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I have been modelling a data set that contains several predictor variables, but after extensive research, I am even more confused as to whether I should be using a lm() or glm() function for the following:

Model4 <-lm(Height_cm ~ Sleep.hours + Gender + Age + Exercise, data=Data.dat.complete)

Where height is continuous, sleep.hours is continuous, gender is male/female, age is continuous and exercise is count (the number of times someone exercised in a week).

As I have a binary variable (gender), my diagnostic plots do not look too good, and I am tempted to use a glm() with family=binomial and link=logit. However, after researching for several hours, I am beginning to question this, as I have seen examples of gender being fitted using just lm() and my other predictors are clearly not binary.

If at all possible, I would like to try and work at least some of this out on my own, but if someone could please point me in the right direction (i.e. where is the flaw in my understanding), it would be very much appreciated.

Thank you.


Diagnostic plots:

enter image description here

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    $\begingroup$ Can you please include links to some of your not-good-looking diagnostic plots? The short answer to your question is that the choice of lm vs glm depends on the response variable (Height_cm), not anything having to do with the predictor variables ... $\endgroup$
    – Ben Bolker
    Nov 21, 2021 at 23:05
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    $\begingroup$ 1. Having a binary variable is a nonissue for a linear model (and is not related in any way to the differences between lm and glm). 2. The plots look just fine to me (maybe a small amount of heteroskedasticity - perhaps - but if present it would be of little consequence). What do you think is wrong with them? Is it the gap on the x-axis in the first plot? That's just a big gender effect. $\endgroup$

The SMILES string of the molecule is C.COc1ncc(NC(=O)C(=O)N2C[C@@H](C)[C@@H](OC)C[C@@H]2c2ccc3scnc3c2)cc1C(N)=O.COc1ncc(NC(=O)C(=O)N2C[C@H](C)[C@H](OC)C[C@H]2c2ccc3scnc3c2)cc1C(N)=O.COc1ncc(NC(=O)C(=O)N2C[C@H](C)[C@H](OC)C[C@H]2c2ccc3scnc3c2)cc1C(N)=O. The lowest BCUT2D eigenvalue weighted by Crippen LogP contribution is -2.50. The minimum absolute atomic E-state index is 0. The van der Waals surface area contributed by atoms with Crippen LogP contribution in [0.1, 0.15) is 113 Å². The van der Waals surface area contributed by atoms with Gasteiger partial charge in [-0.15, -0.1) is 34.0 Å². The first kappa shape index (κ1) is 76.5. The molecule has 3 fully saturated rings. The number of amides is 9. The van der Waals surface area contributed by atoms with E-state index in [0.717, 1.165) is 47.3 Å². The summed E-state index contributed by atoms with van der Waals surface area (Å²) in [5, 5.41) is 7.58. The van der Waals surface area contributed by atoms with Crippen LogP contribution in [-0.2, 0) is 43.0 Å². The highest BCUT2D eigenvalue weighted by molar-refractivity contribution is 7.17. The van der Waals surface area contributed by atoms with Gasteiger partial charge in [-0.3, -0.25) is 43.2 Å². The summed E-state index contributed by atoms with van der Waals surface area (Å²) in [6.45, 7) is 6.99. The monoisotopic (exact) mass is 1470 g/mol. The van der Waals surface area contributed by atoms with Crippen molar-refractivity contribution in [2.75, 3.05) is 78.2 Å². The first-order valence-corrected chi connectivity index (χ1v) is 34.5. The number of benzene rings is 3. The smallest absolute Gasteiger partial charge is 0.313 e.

– Glen_b
    Nov 21, 2021 at 23:22
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    $\begingroup$ You're being badly misled by that unfortunate choice of phrasing. There can be all manner of pattern in the horizontal direction - gaps, skewness, etc. What you're looking for is whether the vertical distribution in thin vertical slices (with more than a few points in a slice) is more or less the same across each section of the x-axis. The average in each slice should stay close to 0, the spread should be more or less constant, and so on. $\endgroup$
    – Glen_b
    Nov 21, 2021 at 23:28
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    $\begingroup$ It would be a great idea to go back and clarify this with your statistics lecturer - ideally even have them present something about this in class, as I've seen this confusion happen many many many times ... "Reference line should be flat and horizontal", as in the plots below, is a better rubric. $\endgroup$
    – Ben Bolker
    Nov 21, 2021 at 23:28
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    $\begingroup$ Continuous variables can be negative too. DItto discrete. $\endgroup$
    – Nick Cox
    Nov 22, 2021 at 16:52

1 Answer 1

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A few points:

  • The short (tl;dr) answer to your question is that the choice of linear (lm) vs generalized linear (glm) models depends on the response variable (Height_cm), not on anything having to do with the predictor variables. Since your response is continuous, you definitely should avoid the standard GLMs (Poisson, binomial/logistic) which are meant for count or proportion data.
  • your diagnostic plots don't look that bad to me: no systematic variation in y as a function of x for residual-vs-fitted or scale-location plots; Q-Q plot is approximately a straight line; all residuals have Cook's distance < 0.5 (within innermost contour). . I suspect that the 'badness' you're referring to is the non-uniform distribution of the fitted values (x-axis in fitted-vs-residual and scale-location) plots. This is presumably happening because there is a big effect of gender (the only binary predictor I see in your data set); you can plot(Model4, col = as.numeric(Data.dat.complete$Gender)) to check this.
  • In theory, a positive variable would be better modeled using a log-transformed response or a Gamma GLM, but when the coefficient of variation is low (standard deviation of response variables << mean of variables, say <1/3; the value is on the order of 1/8 here) then the implied probability of a negative response is very small and you probably don't need to worry about it.

You may find the annotated version of the diagnostics from the performance::diagnostics() function useful (I don't agree with all of the design decisions, e.g. the fifth plot showing "normality of residuals" is redundant and less revealing than the Q-Q plot, but overall it's helpful).

enter image description here

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